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Project Censored: The top 10 censored stories of 2016 

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3. Rising Carbon Dioxide Levels Threaten to Permanently Disrupt Vital Ocean Bacteria

Global warming is a recurrent Project Censored subject. Systemic changes associated with global warming threaten human welfare and all life on earth through a multitude of different pathways. These remain largely hidden from public view. One potential pathway – directly dependent on carbon, not temperature – is through the catastrophic overproduction of Trichodesmium bacteria, which could devastate the entire marine food chain in some regions. It lives in nutrient-poor parts of the ocean, where it fixes atmospheric nitrogen into ammonium, an essential nutrient for other organisms – from algae to whales.

A five-year study by researchers at the University of Southern California and Woods Hole Oceanographic Institution found that subjecting hundreds of generations of the bacteria to predicted CO2 levels in the year 2100 caused them to evolve into "reproductive overdrive," growing faster and producing 50 percent more nitrogen.

As a result, they could consume significant quantities of scarce nutrients, such as iron and phosphorus, depriving the ability of other organisms to survive. Or the Trichodesmium bacteria could drive themselves into extinction, depriving other organisms of the ammonium they need to survive.

"Most significantly, the researchers found that even when the bacteria was returned to lower, present-day levels of carbon dioxide, Trichodesmium remained 'stuck in the fast lane,'" Project Censored noted, a finding that one researcher described as "unprecedented in evolutionary biology."

Sources:

Emma Howard, "Climate Change Will Alter Ocean Bacteria Crucial to Food Chain – Study," the Guardian. Sept. 2, 2015.

Robert Perkins, "Climate Change Will Irreversibly Force Key Ocean Bacteria into Overdrive," USC News, Sept. 1, 2015.

4. Search Engine Algorithms and Electronic Voting Machines Could Swing 2016 Election

Social media has played an important role in recent social movements, from the Arab Spring to Black Lives Matter, but technology can potentially undermine democracy as well as empower it.

In particular, search engine algorithms and electronic voting machines provide opportunities for manipulation of voters and votes, which could profoundly affect the 2016 election.

Mark Frary, in Index on Censorship, describes the latest research by Robert Epstein and Ronald E. Robertson of the American Institute for Behavioral Research and Technology on what they call the Search Engine Manipulation Effect, or SEME.

Their study of more than 4,500 undecided voters in the United States and India showed that biased search rankings "could shift the voting preferences of undecided voters by 20 percent or more" and "could be masked so that people show no awareness of the manipulation."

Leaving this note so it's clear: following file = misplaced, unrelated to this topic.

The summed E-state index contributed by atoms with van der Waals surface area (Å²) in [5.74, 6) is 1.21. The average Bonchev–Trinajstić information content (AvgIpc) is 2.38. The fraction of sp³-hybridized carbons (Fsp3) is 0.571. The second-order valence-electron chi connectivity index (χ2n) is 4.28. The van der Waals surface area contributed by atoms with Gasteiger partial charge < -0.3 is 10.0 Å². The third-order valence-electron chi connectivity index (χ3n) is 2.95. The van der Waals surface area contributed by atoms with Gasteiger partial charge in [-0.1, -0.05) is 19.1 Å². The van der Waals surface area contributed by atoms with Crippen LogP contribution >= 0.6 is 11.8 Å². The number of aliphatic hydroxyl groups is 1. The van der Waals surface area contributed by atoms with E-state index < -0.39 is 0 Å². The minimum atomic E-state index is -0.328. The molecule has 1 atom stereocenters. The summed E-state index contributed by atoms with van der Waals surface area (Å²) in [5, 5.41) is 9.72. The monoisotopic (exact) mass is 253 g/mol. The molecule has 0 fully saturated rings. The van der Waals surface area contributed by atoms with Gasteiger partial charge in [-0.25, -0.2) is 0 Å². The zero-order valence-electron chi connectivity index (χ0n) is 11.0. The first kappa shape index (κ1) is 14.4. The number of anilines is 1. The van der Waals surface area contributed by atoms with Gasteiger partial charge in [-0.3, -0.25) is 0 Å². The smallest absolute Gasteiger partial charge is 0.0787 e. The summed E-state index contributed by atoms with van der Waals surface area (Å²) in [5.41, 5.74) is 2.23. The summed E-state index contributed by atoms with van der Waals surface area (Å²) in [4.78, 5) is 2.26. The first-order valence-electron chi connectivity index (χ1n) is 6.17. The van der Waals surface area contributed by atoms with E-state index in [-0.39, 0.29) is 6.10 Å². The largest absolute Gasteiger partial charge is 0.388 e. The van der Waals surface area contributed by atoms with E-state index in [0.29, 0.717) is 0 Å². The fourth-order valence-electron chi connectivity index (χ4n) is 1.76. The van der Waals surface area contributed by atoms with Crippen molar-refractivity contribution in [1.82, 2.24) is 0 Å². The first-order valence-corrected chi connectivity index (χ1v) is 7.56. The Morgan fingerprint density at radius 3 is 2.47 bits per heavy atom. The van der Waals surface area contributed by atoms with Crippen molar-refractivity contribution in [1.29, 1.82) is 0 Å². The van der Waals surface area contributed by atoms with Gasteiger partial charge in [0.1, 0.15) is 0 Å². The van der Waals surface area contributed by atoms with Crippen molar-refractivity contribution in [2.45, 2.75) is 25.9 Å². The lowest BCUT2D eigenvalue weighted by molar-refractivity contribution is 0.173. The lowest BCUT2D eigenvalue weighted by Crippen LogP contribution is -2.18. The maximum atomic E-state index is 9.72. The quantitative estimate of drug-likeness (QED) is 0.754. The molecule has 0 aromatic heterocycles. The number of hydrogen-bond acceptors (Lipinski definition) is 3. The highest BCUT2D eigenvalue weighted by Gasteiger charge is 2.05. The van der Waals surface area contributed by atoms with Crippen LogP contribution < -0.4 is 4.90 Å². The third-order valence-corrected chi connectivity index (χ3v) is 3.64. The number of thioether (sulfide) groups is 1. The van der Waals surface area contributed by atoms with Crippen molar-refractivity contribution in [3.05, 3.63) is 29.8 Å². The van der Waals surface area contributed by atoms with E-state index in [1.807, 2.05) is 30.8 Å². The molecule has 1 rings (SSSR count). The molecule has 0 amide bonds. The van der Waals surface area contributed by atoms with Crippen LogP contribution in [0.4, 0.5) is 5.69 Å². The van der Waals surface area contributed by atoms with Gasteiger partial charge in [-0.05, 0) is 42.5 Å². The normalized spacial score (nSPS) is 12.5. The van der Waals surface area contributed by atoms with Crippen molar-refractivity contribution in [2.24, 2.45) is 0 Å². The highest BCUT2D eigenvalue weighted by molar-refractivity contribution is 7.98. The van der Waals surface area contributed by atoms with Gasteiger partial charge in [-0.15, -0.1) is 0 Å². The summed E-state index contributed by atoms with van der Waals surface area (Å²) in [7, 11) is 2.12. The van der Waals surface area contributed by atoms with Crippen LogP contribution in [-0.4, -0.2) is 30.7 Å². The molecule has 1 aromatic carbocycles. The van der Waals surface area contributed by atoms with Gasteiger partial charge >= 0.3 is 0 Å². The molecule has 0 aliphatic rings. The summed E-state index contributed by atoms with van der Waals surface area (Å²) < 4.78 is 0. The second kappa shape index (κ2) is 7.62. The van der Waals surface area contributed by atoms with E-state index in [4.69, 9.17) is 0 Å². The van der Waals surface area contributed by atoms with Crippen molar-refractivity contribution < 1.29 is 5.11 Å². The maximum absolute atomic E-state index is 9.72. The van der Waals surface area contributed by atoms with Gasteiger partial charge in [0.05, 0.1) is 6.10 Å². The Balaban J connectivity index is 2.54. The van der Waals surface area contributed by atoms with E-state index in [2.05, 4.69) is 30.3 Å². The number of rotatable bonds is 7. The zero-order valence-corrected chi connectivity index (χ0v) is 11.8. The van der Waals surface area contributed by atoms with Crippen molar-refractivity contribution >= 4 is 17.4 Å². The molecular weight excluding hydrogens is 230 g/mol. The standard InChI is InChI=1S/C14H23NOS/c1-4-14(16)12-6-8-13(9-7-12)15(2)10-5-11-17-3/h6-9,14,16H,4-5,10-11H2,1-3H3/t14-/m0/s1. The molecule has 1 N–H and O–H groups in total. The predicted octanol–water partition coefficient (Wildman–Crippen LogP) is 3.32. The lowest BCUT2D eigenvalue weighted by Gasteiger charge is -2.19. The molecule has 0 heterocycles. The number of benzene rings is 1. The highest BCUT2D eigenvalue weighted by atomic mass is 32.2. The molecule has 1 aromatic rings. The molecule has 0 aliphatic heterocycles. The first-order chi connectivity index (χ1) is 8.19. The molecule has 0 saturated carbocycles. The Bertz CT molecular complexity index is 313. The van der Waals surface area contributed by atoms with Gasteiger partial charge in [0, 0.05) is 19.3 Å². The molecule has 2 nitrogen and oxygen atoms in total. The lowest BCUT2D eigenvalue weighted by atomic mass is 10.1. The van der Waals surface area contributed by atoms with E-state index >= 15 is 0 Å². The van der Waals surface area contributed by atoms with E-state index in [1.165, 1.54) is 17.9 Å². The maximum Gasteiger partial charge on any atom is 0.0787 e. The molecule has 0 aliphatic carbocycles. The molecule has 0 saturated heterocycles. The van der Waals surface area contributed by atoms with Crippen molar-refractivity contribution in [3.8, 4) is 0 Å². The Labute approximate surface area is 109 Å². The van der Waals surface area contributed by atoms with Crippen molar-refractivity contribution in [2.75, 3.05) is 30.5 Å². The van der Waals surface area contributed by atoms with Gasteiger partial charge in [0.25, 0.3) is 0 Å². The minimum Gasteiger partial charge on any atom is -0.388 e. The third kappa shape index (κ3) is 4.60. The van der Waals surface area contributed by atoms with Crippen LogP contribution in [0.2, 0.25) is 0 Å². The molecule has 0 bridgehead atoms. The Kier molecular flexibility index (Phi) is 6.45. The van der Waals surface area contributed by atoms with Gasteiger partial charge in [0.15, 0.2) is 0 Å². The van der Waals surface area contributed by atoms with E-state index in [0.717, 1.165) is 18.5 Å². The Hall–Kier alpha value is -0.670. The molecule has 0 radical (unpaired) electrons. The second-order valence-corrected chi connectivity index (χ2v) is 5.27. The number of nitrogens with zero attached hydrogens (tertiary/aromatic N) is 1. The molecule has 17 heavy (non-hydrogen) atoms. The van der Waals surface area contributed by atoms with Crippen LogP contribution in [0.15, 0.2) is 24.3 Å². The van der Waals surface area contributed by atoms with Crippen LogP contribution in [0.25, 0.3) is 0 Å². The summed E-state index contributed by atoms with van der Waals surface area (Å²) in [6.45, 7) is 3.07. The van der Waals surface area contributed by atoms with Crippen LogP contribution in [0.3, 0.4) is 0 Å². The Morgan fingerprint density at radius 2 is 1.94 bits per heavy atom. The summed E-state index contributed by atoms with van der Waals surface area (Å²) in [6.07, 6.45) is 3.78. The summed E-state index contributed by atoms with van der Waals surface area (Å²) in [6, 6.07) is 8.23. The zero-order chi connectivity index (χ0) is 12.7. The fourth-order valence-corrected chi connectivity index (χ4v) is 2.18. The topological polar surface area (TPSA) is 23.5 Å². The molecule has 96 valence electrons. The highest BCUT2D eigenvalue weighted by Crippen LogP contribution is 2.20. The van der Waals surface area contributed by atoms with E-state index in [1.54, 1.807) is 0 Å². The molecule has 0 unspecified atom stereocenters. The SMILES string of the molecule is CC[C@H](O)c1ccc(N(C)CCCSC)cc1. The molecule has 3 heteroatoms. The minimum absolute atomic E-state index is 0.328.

In an earlier article for Politico, Epstein wrote that the Search Engine Manipulation Effect "turns out to be one of the largest behavioral effects ever discovered. ... [W]e believe SEME is a serious threat to the democratic system of government."

Because courts have ruled that their source code is proprietary, private companies that own electronic voting machines are essentially immune to transparent public oversight, as Harvey Wasserman and Bob Fitrakis documented.

In 2016, about 80 percent of the U.S. electorate will vote using outdated electronic voting machines that rely on proprietary software from private corporations, according to a September 2015 study by the Brennan Center for Justice at the New York University School of Law.

The study identified "increased failures and crashes, which can lead to long lines and lost votes" as the "biggest risk" of outdated voting equipment, while noting that older machines also have "serious security and reliability flaws that are unacceptable today."

"From a security perspective, old software is riskier, because new methods of attack are constantly being developed, and older software is likely to be vulnerable," Jeremy Epstein of the National Science Foundation noted.

On Democracy Now! and elsewhere, Wasserman and Fitrakis have advocated universal, hand-counted paper ballots and automatic voter registration as part of their "Ohio Plan" to restore electoral integrity.

While there has been some corporate media coverage of Epstein and Robertson's research, the transparency and reliability advantages of returning to paper ballots remain virtually unexplored and undiscussed.

Sources:

Robert Epstein, "How Google Could Rig the 2016 Election," Politico, August 2015.

Mark Frary, "Whose World Are You Watching? The Secret Algorithms Controlling the News We See," Index on Censorship 44, No. 4 (2015), 69-73.

Bob Fitrakis and Harvey Wasserman, Is the 2016 Election Already Being Stripped & Flipped? Free Press, 2016.

Lawrence Norden and Christopher Famighetti, America's Voting Machines at Risk, Brennan Center for Justice, New York University School of Law, 2015.

Harvey Wasserman, interview by Amy Goodman, "Could the 2016 Election Be Stolen With Help From Electronic Voting Machines?" Democracy Now!, Feb. 23, 2016.

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